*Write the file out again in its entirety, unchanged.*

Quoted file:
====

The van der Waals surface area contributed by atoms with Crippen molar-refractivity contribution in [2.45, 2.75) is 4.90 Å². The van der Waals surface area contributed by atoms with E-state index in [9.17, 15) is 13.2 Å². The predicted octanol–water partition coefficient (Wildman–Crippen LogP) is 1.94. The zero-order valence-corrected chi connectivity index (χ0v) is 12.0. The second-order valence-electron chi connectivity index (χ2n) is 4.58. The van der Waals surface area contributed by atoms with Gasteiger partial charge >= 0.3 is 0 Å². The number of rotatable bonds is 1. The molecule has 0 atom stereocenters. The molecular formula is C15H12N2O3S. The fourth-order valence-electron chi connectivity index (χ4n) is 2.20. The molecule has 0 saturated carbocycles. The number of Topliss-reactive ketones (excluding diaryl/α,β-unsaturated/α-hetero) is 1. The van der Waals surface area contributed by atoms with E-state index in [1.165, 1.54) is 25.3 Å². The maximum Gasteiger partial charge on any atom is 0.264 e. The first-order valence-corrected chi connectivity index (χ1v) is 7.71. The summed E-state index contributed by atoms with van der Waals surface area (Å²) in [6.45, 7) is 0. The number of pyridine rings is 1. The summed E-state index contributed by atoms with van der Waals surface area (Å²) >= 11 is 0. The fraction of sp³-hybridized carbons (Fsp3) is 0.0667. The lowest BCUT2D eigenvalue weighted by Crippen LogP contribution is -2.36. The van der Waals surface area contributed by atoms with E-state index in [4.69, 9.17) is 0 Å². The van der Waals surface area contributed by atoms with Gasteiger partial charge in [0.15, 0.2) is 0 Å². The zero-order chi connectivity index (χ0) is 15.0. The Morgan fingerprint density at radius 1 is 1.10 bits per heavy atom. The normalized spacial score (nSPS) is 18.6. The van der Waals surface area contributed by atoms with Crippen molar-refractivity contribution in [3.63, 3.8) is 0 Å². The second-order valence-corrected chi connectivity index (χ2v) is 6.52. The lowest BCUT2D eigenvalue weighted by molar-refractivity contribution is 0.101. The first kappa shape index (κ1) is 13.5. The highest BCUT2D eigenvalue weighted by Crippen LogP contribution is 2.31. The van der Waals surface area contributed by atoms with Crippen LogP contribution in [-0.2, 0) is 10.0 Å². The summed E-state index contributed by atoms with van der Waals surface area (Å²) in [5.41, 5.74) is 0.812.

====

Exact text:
The van der Waals surface area contributed by atoms with Crippen molar-refractivity contribution in [2.45, 2.75) is 4.90 Å². The van der Waals surface area contributed by atoms with E-state index in [9.17, 15) is 13.2 Å². The predicted octanol–water partition coefficient (Wildman–Crippen LogP) is 1.94. The zero-order valence-corrected chi connectivity index (χ0v) is 12.0. The second-order valence-electron chi connectivity index (χ2n) is 4.58. The van der Waals surface area contributed by atoms with Gasteiger partial charge >= 0.3 is 0 Å². The number of rotatable bonds is 1. The molecule has 0 atom stereocenters. The molecular formula is C15H12N2O3S. The fourth-order valence-electron chi connectivity index (χ4n) is 2.20. The molecule has 0 saturated carbocycles. The number of Topliss-reactive ketones (excluding diaryl/α,β-unsaturated/α-hetero) is 1. The van der Waals surface area contributed by atoms with E-state index in [1.165, 1.54) is 25.3 Å². The maximum Gasteiger partial charge on any atom is 0.264 e. The first-order valence-corrected chi connectivity index (χ1v) is 7.71. The summed E-state index contributed by atoms with van der Waals surface area (Å²) in [6.45, 7) is 0. The number of pyridine rings is 1. The summed E-state index contributed by atoms with van der Waals surface area (Å²) >= 11 is 0. The fraction of sp³-hybridized carbons (Fsp3) is 0.0667. The lowest BCUT2D eigenvalue weighted by Crippen LogP contribution is -2.36. The van der Waals surface area contributed by atoms with E-state index in [4.69, 9.17) is 0 Å². The van der Waals surface area contributed by atoms with Gasteiger partial charge in [0.15, 0.2) is 0 Å². The zero-order chi connectivity index (χ0) is 15.0. The Morgan fingerprint density at radius 1 is 1.10 bits per heavy atom. The normalized spacial score (nSPS) is 18.6. The van der Waals surface area contributed by atoms with Crippen molar-refractivity contribution in [3.63, 3.8) is 0 Å². The second-order valence-corrected chi connectivity index (χ2v) is 6.52. The lowest BCUT2D eigenvalue weighted by molar-refractivity contribution is 0.101. The first kappa shape index (κ1) is 13.5. The highest BCUT2D eigenvalue weighted by Crippen LogP contribution is 2.31. The van der Waals surface area contributed by atoms with Crippen LogP contribution in [-0.2, 0) is 10.0 Å². The summed E-state index contributed by atoms with van der Waals surface area (Å²) in [5.41, 5.74) is 0.812.